(Increased private and public investment in Thorium reactors, first proposed in the 1960s but then abandoned, is worth keeping an eye on, too. Thorium promises much cleaner nuclear fission, safer energy than conventional reactors and the possibility of much smaller, localised power plants.)
6. Geothermal enters the mix.
The amount of heat within 10,000 meters of Earth’s surface contains 50,000 times more energy than all the oil and natural gas resources in the world. Geothermal energy, capturing the heat from the magma, via hot air or steam, below the earth’s crust, has actually been around since the first power plant in Italy in 1911. In recent years, it’s seen significant growth (around 6%) in 2018 and looks set to leap forward as the technology advances. Many countries around the world are investing hugely in geothermal as It produces 99% less CO2e than fossil fuels.
7. Fracking abandoned. Gas declines.
Investment in fracking is set to fall 14% this year. We predict the UK’s current fracking moratorium will become permanent. There’s little public support currently and this is only going to fall further as renewables keep growing. Gas, an energy mainstay over the past century, is also on the way out. In the UK, from 2025, gas heating will be banned from all new homes. Cookers are currently exempt, but we suspect they will follow suit by 2030.
8. Will domestic wind be a thing?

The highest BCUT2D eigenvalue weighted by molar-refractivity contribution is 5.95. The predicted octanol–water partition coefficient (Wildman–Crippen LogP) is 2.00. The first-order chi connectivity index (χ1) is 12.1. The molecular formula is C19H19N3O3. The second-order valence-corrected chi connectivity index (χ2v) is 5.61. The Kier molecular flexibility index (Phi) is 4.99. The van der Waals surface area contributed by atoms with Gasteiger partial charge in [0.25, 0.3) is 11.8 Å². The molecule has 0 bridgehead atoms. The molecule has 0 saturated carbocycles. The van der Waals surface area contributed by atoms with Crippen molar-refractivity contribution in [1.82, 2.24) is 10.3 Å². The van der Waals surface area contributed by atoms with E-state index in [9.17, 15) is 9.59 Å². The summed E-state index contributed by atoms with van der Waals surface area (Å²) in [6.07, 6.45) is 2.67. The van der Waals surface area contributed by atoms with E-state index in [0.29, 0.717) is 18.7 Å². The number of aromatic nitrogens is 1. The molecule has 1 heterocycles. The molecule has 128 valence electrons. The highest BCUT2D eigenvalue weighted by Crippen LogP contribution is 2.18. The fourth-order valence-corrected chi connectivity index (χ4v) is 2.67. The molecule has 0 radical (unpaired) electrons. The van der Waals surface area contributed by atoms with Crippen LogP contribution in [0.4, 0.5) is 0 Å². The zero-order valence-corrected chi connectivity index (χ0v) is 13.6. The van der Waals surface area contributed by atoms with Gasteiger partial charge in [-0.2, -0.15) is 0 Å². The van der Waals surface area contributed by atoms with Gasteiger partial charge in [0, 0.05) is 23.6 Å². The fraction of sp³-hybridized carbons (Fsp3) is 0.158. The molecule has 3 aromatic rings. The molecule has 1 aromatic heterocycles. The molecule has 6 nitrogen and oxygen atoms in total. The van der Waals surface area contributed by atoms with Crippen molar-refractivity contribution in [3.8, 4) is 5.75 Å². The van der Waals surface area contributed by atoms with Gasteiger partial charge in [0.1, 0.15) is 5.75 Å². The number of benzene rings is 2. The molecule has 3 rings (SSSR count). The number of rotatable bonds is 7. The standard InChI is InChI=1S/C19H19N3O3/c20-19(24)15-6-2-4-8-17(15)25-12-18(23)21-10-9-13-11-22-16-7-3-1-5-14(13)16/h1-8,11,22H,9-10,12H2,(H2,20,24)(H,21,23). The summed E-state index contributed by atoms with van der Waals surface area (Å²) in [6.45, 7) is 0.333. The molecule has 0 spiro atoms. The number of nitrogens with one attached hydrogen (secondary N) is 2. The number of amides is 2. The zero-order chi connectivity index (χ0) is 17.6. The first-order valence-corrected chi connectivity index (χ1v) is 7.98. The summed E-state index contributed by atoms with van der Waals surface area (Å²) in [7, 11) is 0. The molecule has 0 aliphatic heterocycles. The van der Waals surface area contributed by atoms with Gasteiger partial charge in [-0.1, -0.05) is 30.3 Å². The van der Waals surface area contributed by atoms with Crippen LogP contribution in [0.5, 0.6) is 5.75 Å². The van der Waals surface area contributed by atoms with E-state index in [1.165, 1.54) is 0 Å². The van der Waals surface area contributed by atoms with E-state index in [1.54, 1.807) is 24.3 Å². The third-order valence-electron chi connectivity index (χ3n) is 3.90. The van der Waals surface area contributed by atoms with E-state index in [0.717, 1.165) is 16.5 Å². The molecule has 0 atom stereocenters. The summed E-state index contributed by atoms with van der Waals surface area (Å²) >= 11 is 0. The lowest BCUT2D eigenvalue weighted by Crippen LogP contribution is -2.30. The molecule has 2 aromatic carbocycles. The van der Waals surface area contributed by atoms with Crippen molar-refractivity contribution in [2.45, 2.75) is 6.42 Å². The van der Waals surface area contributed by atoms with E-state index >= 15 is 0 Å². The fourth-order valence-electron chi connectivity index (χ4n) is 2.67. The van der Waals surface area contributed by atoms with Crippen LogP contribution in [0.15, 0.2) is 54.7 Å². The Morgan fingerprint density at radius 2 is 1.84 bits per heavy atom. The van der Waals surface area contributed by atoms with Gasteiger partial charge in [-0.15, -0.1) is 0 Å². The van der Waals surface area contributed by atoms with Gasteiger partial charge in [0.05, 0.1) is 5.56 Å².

An interesting prospect as we know that wind & solar make a perfect match in terms of delivering energy consistently when they’re used together. When it’s windy, it’s more likely to be cloudy, when it’s sunny, it’s less likely to be windy. IF a small effective wind generator could be attached to properties with solar, combined with storage would give the perfect solution to enable off grid living.
9. With 100%+ solar (and maybe wind) energy independent households, electricity grids go ultra-local, solar becomes compulsory on all new builds and green tariffs disappear.
We’ve already reached 90% independence from the utility companies using optimal solar panels, batteries, inverters and immersion diverters. Battery storage prices are also predicted to plummet. Already this has spurred the growth of local smart grids where small residential and business areas export their excess solar energy to each other locally. This is 50% more efficient than the mainly one way supply via the National Grid and it’s only going to rise in popularity. As this grows, it’s only a matter of time before solar panels on every new build becomes law. It’s shockingly short-sighted that this hasn’t already happened. But it will. Sooner rather than later.
Green tariffs will no longer be needed, because households will be able to provide all the energy they need. No further incentive necessary!
10. Threat of ‘energy wars’ will accelerate international investment in renewables.
There’s a theme here. We believe that the pressure towards adopting green energy is mounting rapidly. Governments and business react to pressure when it becomes unbearable. It’s in their interest. So far we’ve talked about pressure from the public. But what might tip it is the fear of energy blackmail on an international scale. Gas supply via pipelines from Russia into Europe has constantly been under threat over the last decade, with Ukraine in particular bearing the brunt. You don’t need to give in to blackmail if you’re energy self-sufficient. Arguably, this could lead to nations defensively pushing to extract as much of their gas, oil and coal. In some cases, this will probably happen. But we predict the majority of nations will look to the rapid advances in green and nuclear energy as the answer.